Amazon workers at a cluster of warehouses in Staten Island filed a petition with the National Labor Relations Board’s regional office in Brooklyn on Monday requesting an election to form a union.
The effort, called the Amazon Labor Union, is headed up by Chris Smalls, a former Amazon employee who was fired in March 2020 after organizing a protest over the lack of protective gear and hazard pay for warehouse workers at the start of the Covid-19 pandemic. It marks the latest in a series of attempts by a small but vocal portion of Amazon’s 950,000 U.S. employees to organize to demand better working conditions.
“We want to let the company know that we are a real threat,” Smalls said, speaking on behalf of workers who support the efforts. “The time is now.”
Smalls and a few Amazon workers submitted the petition in person to the NLRB’s regional office 29 in downtown Brooklyn at about 2 p.m. Monday (capacity inside the office limited the number of people allowed to enter). Some dressed in costumes resembling the tracksuits worn by characters in hit show “Money Heist.”
Smalls and other organizers assembled a committee and spent the last six months gathering signed union authorization cards from more than 2,000 workers at four warehouses in Staten Island, including the facility Amazon refers to as JFK8, where Smalls worked for five years before he was fired, as well as three other nearby adjacent facilities. They need at least 30 percent of workers across the four warehouses to sign authorization cards to be eligible for an NLRB election, and a simple majority to win.
The petition for an election comes amid “Striketober,” as a wave of workers across the country take to picket lines to protest stagnant wages and unsafe labor conditions exacerbated by the pandemic. There have been 184 strikes this year, including more than 10,000 John Deere employees who went on strike this month and Kellogg’s factory workers.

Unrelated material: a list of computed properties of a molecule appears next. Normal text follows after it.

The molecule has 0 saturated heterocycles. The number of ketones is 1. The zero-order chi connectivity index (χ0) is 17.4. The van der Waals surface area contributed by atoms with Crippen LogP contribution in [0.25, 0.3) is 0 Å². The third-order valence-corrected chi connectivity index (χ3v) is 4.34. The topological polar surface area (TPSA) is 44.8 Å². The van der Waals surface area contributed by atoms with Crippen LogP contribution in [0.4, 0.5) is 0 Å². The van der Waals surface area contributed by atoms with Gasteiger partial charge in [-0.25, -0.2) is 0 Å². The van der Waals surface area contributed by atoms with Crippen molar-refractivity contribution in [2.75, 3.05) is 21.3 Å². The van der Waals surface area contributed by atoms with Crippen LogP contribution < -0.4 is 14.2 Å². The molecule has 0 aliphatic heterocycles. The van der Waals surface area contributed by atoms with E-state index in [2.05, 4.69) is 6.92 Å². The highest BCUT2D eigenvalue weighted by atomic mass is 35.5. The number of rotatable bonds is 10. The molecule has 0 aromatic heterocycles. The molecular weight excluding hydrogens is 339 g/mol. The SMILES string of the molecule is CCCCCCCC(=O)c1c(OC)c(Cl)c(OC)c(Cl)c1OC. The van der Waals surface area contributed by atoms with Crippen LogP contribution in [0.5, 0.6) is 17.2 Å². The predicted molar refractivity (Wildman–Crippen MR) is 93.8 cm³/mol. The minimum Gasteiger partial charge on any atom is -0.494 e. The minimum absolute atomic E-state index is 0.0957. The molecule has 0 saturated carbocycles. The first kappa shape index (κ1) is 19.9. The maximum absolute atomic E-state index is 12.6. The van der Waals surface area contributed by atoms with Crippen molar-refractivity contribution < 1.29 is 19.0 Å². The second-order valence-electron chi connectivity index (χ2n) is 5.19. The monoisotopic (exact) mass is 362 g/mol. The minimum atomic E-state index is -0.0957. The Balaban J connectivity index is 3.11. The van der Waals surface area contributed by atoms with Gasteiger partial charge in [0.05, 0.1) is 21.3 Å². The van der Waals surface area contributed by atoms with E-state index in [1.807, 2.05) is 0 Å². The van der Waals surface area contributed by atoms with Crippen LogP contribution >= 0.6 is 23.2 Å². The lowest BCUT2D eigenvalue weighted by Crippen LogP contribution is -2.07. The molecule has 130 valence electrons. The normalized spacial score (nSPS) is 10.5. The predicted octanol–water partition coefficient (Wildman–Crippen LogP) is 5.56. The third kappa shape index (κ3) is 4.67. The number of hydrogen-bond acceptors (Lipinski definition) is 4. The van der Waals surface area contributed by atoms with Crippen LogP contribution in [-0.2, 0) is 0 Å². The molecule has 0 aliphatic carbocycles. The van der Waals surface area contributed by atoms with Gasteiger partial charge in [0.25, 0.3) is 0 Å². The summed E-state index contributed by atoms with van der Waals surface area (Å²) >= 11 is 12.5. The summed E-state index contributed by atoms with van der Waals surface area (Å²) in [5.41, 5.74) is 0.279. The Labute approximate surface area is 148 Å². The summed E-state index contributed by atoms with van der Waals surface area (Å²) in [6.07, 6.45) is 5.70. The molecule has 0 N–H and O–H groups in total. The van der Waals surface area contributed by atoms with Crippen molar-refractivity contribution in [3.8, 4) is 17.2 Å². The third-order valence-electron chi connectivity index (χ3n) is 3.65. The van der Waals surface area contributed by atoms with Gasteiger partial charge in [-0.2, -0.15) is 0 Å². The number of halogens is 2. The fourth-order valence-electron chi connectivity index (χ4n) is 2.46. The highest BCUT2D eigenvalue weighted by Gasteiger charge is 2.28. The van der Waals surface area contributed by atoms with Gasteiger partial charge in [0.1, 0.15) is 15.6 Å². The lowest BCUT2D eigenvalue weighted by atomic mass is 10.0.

The organizers hope that their independent union will have more success than previous attempts to unionize by teaming up with established union shops, like in Bessemer, Alabama, where workers voted against forming a union with the Retail, Wholesale and Department Store Union in April.
“We have to make sure every move is calculated,” Smalls said.
“The established unions have expertise, money and resources. But Amazon is a different animal,” he said. “There is no playbook for unionizing Amazon, you just have to earn the trust of workers. It’s really just us on the ground having face-to-face conversations and building relationships.”
Since April, Smalls and other organizers have set up a tent outside the JFK8 warehouse, where they have been hosting barbecues and collecting signatures from workers expressing their support for the union effort. He described the effort as 24/7, rain or shine.
Derrick Palmer, a fellow organizer who works at JFK8, said they were inspired by the union drive in Bessemer and started collecting signatures as soon as that effort failed. He said they wanted to build on that momentum.